Common traits:

  • Low demandingness and low responsiveness
  • May appear indifferent to their child's needs
  • Offer little in the way of guidance and attention
  • Sometimes referred to as uninvolved parenting

Neglectful parents are often described as leaving children to mostly fend for themselves, offering little in the way of nurturance, attention or guidance. This may be because they are indifferent to their child's needs or may be focused on other things, such as feeling overwhelmed by their own issues.

This approach can have a big impact on children, meaning they may struggle to form close relationships and have self-esteem issues.

Which parenting style is best?

Studies have shown that Authoritative Parenting is the 'best' parenting style as children who have been raised with this parenting style tend to be happier, feel supported, confident and are more likely to make sound decisions and evaluate safety risks by themselves. However parenting styles are really dependent on the parent of the child.

"There is no one right way to parent a child, every child is different as is every parent," Holly says. "Sometimes parents don't fit into one set category of parenting and certain elements of each parenting style may work best for your child, so it's important to be aware of this."

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Rachel FitzD, a parenting expert and speaker at The Baby Show, says that while the majority of parents wish to be authoritative, they actually often move between permissive and authoritarian parenting instead.

"They try to be very child-led but bend the boundaries, giving more and more rope, pleading and bribing for good behaviour until they start to feel the power balance tip and then they lose their temper, becoming the very thing they dread - the 'shouty parent'. They lose their rag, dish out punishments such as time out or the 'naughty step' (just a modern variation of sending a kid to standing the corner) until they start to feel that guilt creeping in again, and so they scurry back to the relative safety of being permissive," Rachel says.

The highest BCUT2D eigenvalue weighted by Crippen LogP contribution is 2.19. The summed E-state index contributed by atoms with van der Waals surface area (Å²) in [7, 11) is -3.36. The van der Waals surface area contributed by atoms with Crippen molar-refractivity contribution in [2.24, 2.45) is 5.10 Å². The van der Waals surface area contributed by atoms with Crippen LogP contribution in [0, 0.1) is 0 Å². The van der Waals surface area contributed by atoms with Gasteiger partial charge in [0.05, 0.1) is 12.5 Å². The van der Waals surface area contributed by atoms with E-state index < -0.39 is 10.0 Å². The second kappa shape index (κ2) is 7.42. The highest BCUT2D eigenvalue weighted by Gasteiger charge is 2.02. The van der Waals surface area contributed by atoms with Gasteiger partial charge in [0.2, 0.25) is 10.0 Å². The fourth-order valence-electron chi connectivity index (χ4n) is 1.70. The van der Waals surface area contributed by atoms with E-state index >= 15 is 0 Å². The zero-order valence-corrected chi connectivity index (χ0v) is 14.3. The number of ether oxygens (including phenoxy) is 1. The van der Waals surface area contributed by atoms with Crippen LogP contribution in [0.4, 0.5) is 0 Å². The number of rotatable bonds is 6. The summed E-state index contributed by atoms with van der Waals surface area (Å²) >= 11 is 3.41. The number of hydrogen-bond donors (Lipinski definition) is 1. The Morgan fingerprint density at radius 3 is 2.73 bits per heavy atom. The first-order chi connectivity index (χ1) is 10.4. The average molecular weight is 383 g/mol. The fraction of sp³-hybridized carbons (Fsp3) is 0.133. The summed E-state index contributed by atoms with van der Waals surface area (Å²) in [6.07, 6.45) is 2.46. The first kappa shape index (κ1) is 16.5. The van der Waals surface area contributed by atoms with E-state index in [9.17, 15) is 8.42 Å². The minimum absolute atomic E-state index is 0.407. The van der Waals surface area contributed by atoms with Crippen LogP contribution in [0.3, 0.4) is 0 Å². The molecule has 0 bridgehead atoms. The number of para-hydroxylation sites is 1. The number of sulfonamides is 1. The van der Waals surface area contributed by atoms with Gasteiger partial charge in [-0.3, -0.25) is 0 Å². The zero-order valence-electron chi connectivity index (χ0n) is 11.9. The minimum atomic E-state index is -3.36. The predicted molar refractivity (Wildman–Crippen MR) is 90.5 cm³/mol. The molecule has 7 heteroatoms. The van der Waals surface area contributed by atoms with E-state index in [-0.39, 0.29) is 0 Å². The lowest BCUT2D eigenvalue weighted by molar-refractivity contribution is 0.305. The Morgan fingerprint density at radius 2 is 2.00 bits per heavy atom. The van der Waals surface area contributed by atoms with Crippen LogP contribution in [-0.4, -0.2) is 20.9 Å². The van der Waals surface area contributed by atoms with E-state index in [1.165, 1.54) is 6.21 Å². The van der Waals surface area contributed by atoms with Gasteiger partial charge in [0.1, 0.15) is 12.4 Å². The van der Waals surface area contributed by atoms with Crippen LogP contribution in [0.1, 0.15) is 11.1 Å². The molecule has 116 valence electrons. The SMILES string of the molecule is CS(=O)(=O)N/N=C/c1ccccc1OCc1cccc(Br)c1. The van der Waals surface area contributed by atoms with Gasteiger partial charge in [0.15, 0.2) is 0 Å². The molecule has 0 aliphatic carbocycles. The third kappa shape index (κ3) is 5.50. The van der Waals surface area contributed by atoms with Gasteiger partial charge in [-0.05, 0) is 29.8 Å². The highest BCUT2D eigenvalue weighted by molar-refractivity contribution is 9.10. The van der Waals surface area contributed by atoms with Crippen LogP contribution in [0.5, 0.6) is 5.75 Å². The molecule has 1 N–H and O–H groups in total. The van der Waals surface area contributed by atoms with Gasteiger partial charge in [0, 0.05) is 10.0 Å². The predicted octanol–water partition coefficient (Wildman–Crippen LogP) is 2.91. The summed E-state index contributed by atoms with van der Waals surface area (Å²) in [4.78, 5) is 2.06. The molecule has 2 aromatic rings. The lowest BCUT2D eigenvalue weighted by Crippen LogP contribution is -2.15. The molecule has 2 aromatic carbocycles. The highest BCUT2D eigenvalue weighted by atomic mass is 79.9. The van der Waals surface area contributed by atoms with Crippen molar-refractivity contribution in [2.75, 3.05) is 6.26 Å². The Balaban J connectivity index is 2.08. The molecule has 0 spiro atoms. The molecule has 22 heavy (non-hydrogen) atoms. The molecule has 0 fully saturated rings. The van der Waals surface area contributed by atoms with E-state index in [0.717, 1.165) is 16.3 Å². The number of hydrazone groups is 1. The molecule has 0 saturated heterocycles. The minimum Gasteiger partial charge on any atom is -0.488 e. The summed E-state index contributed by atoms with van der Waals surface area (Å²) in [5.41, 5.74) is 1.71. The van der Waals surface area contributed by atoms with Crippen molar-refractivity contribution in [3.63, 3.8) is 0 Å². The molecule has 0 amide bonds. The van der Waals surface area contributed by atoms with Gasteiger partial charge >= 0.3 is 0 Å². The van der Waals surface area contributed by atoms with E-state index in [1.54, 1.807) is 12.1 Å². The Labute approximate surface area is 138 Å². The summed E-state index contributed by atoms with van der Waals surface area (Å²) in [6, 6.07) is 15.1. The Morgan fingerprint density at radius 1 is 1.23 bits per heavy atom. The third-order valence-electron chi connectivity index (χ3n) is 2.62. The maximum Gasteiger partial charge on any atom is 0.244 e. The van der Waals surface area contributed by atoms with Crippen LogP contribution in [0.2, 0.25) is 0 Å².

How should parents choose a parenting style?

Every parent is different as is every child. However there are certain parenting styles that are obviously more supportive and beneficial to the child than others.

Rachel says parents should consider their own childhood experiences when thinking about the way they want to raise their children.

"Rather than just leave your parenting skills in the lap of the Gods, spend time thinking about your own experiences growing up and talk to your partner about theirs too and then, between you, agree the kind of strategies you would like to use for parenting," she explains. "If you simply aren’t able to join a parenting course run by trained professionals, then take a good look at some parenting books and pick just one or two which speak your language and feel comfortable - if the approach doesn’t sit right then chances are you will end up feeling unhappy and not be able to follow the advice."

How do parenting styles impact children?

Holly suggests that understanding the pros and cons to the different styles is a good place to start when choosing your approach, as they can have a lasting impact on children. For example, Authoritarian parents leave out a crucial part of parenting by failing to explain why certain rules are important, Permissive parents don't consider long-term consequences of letting their child act however they would like, Uninvolved parents are negative and can have a detrimental impact on the child and how they grow up. Authoritative parents have a positive parenting style and tend to raise relaxed, calm, confident children who have a healthy psychological development and tend to lead happier lives.